The Netatmo Weather Station

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We’ve had a Netatmo weather station on the house for a couple of years and we really like it. They finally started shipping their long-delayed wind measuring module, and so I got mine and needed to add it to the system configuration. Unfortunately, things went a little sideway when I ran into a situation where their software design failed miserably for me and took me a couple of hours to unwind.

Or as I said on twitter, the words that define modern society are upgrading firmware.

Trying to add the new module to the system, I ran into a failure mode: while I could get weather data from the device just fine, all attempts to connect to it timed out in in maintenance mode. The administration interface of the system simply wouldn’t connect. So… off to find the answer.

The product documentation and support area on their site were worthless. Searching online got me nowhere, although it ultimately gave me the hint I needed. I spent over an hour trying to figure this out before figuring it out.

The IOS apps wouldn’t connect, so I ended up connecting the station to the desktop via USB, only to find that the desktop apps wouldn’t connect, either. I finally thought to redownload the desktop app. Yup, my version was out of date. Fired up the updated version, and it connected to the station just fine, and it immediately announced a firmware update for the system. And once that update was installed, the IOS apps could once again connect in to the station just fine. Once I got over this hump, configuring in the new data module took under five minutes.

And this all came down to some poor software design decisions on Netatmo’s part. First, on IOS, the error was pretty meaningless, on the order of is your network working right? Click retry to see this error message again. Same error on the desktop app.

If you go to the web site to add the module, it pushes you to the IOS app. Somewhat hidden is the pointer to the Mac desktop apps. The IOS apps are auto-updated by the App Store, but they pushed an update that assumed the firmware for the station was updated, which mine wasn’t.

There is no way to find out what release number my firmware updates are, and no way to tell what current firmware releases are, so I couldn’t manually compare it. Nowhere is there a notification that my firmware needs to be updated in any of the app systems, IOS or Web. The Desktop apps don’t tell me they have updates available, and aren’t in the App Store where update notification is automatic.

I had to think to look for an update, and even though everything points me at the IOS apps, it looks like the IOS apps can’t update the firmware, you have to use the desktop apps, even though they discourage me from using those apps, and those apps don’t actually tell me the firmware needs updating, and they don’t warn me the apps themselves need updating.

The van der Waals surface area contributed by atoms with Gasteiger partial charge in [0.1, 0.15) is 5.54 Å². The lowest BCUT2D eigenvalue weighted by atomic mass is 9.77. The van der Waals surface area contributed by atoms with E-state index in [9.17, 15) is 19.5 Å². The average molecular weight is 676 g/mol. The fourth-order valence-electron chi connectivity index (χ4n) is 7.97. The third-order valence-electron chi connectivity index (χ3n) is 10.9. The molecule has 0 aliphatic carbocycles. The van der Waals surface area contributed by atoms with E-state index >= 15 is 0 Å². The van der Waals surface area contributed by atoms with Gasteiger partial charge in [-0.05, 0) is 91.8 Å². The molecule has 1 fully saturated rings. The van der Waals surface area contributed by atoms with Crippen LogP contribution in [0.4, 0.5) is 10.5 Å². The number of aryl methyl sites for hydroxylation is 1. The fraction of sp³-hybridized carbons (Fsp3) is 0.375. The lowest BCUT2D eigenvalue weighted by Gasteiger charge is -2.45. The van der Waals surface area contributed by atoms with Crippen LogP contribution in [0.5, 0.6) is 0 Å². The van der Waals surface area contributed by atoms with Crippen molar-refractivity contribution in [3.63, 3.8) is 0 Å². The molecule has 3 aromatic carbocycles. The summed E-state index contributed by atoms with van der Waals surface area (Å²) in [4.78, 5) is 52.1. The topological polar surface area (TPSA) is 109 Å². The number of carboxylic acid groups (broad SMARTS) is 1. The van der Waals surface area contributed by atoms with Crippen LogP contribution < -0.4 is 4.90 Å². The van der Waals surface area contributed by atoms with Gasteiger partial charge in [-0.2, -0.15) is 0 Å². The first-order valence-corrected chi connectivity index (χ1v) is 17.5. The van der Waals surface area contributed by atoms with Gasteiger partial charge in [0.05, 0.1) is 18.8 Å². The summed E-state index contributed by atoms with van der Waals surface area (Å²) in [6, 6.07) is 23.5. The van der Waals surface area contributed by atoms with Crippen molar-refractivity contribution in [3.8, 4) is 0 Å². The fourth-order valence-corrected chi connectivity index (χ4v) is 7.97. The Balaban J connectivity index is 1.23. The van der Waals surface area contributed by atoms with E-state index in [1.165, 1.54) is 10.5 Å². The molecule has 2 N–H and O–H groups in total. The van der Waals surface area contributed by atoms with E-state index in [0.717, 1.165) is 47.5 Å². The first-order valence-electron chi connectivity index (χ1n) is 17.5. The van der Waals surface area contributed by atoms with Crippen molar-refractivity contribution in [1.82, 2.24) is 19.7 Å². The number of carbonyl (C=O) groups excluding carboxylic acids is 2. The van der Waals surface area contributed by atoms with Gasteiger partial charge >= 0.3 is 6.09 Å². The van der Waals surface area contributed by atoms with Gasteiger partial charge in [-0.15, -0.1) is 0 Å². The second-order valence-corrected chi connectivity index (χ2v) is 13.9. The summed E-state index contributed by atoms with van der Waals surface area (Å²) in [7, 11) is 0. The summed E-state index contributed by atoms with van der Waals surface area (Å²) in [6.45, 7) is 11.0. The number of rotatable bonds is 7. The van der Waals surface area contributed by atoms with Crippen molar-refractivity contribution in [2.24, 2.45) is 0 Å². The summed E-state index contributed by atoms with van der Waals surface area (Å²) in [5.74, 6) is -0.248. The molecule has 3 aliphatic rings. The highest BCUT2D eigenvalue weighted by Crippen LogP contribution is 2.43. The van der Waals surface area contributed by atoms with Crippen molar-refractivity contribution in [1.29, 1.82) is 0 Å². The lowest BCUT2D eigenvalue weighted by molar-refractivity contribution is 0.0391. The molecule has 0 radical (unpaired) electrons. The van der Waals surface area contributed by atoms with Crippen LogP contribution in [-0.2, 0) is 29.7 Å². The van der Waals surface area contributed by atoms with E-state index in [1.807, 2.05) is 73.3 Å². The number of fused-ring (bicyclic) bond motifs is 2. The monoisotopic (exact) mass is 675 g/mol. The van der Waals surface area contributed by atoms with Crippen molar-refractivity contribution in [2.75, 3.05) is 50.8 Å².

I should also note it updated the firmware on the device without asking permission, which is a minor sin to me but I know will annoy some of you immensely, and nowhere can I find even a hint of release notes, so I have no clue what the updated apps do, other than fix my specific problem. Well, other than unilaterally updating my firmware with random but undocumented changes.

In other words, this is all really sloppy design with incomplete features. These things really need a better update system with improved notifications. These are pretty serious anti-patterns in an area of software design where how things ought to work are pretty well defined:

  • If you ship through the App Stores you get updates for free; if you ship yourself, you need to manage this and your apps need to warn the user (with an opt-out) of new releases.
  • If your system includes things with firmware, I need to be able to figure out what firmware release I’m running.
  • If you update the firmware, I need to know you’ve done so, and that notification needs to be in the tools we regularly use to access the system (None of this ‘use the IOS apps we wrote, except when you need to update the tools, and by the way, we won’t tell you they need updating, or that the Mac tools exist.’)
  • Ask permission to update firmware, and explain to the user what you’re doing. Yes, this trend towards we fixed bugs, aren’t we great? release notes sucks

In other words, you need good notification systems of changes, easy to use update processes, and clear documentation. None of which Netatmo has. Which is a bit sad, because the IOS apps are pretty good, the web access to the station is as well, and it’s clear this just wasn’t a priority for their developers and they didn’t really think through the problems they are creating for their customers.

I mean, seriously: if I, with a few decades of serious geekdom under my belt, bruised my face repeatedly on this brick wall, what will a non-technical user do about this? (short answer: give up and simply not buy more products from the company because the ones they bought were flakey, or loop into tech support, which is expensive and time consuming for the company).

Despite this, overall, I’m really happy with the system, and this is very much an edge case: but it’s one that when you trip over it it leaves bruises.

I really like the wireless communication between collection modules and the main inside module, which dumps data out to their cloud so I can view it on any device, or on the web, as I wish. And it is small, the industrial design is nice and clean, and it works very reliably. this is our third generation weather station on the house, and I’ll put up with having to deal with this once or twice a year if I need to because the rest of the setup works fine; but it’s too bad they didn’t put enough effort into this aspect of their software design when they needed to.